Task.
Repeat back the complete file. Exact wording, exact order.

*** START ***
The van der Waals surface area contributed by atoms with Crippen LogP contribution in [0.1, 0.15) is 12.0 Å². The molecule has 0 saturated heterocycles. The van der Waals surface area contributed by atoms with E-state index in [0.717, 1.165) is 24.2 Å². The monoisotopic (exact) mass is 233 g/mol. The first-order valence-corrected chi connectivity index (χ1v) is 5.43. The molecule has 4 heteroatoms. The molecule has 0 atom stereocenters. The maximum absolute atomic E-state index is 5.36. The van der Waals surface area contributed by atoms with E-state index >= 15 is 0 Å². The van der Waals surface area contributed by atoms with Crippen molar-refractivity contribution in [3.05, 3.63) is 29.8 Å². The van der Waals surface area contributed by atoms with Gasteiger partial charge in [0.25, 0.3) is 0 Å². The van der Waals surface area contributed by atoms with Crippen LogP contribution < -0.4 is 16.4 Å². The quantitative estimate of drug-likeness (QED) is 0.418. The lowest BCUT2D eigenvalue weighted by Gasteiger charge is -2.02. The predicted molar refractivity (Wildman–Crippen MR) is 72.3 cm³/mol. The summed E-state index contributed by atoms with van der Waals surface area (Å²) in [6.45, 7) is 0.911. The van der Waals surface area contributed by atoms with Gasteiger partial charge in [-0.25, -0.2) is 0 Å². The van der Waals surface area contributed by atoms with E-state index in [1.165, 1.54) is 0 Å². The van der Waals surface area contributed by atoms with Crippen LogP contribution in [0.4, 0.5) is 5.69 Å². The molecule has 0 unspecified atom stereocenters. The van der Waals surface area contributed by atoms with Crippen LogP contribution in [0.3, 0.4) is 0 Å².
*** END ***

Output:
The van der Waals surface area contributed by atoms with Crippen LogP contribution in [0.1, 0.15) is 12.0 Å². The molecule has 0 saturated heterocycles. The van der Waals surface area contributed by atoms with E-state index in [0.717, 1.165) is 24.2 Å². The monoisotopic (exact) mass is 233 g/mol. The first-order valence-corrected chi connectivity index (χ1v) is 5.43. The molecule has 4 heteroatoms. The molecule has 0 atom stereocenters. The maximum absolute atomic E-state index is 5.36. The van der Waals surface area contributed by atoms with E-state index >= 15 is 0 Å². The van der Waals surface area contributed by atoms with Crippen molar-refractivity contribution in [3.05, 3.63) is 29.8 Å². The van der Waals surface area contributed by atoms with Gasteiger partial charge in [0.25, 0.3) is 0 Å². The van der Waals surface area contributed by atoms with Crippen LogP contribution < -0.4 is 16.4 Å². The quantitative estimate of drug-likeness (QED) is 0.418. The lowest BCUT2D eigenvalue weighted by Gasteiger charge is -2.02. The predicted molar refractivity (Wildman–Crippen MR) is 72.3 cm³/mol. The summed E-state index contributed by atoms with van der Waals surface area (Å²) in [6.45, 7) is 0.911. The van der Waals surface area contributed by atoms with Gasteiger partial charge in [-0.25, -0.2) is 0 Å². The van der Waals surface area contributed by atoms with E-state index in [1.165, 1.54) is 0 Å². The van der Waals surface area contributed by atoms with Crippen LogP contribution in [0.4, 0.5) is 5.69 Å². The molecule has 0 unspecified atom stereocenters. The van der Waals surface area contributed by atoms with Crippen LogP contribution in [0.3, 0.4) is 0 Å².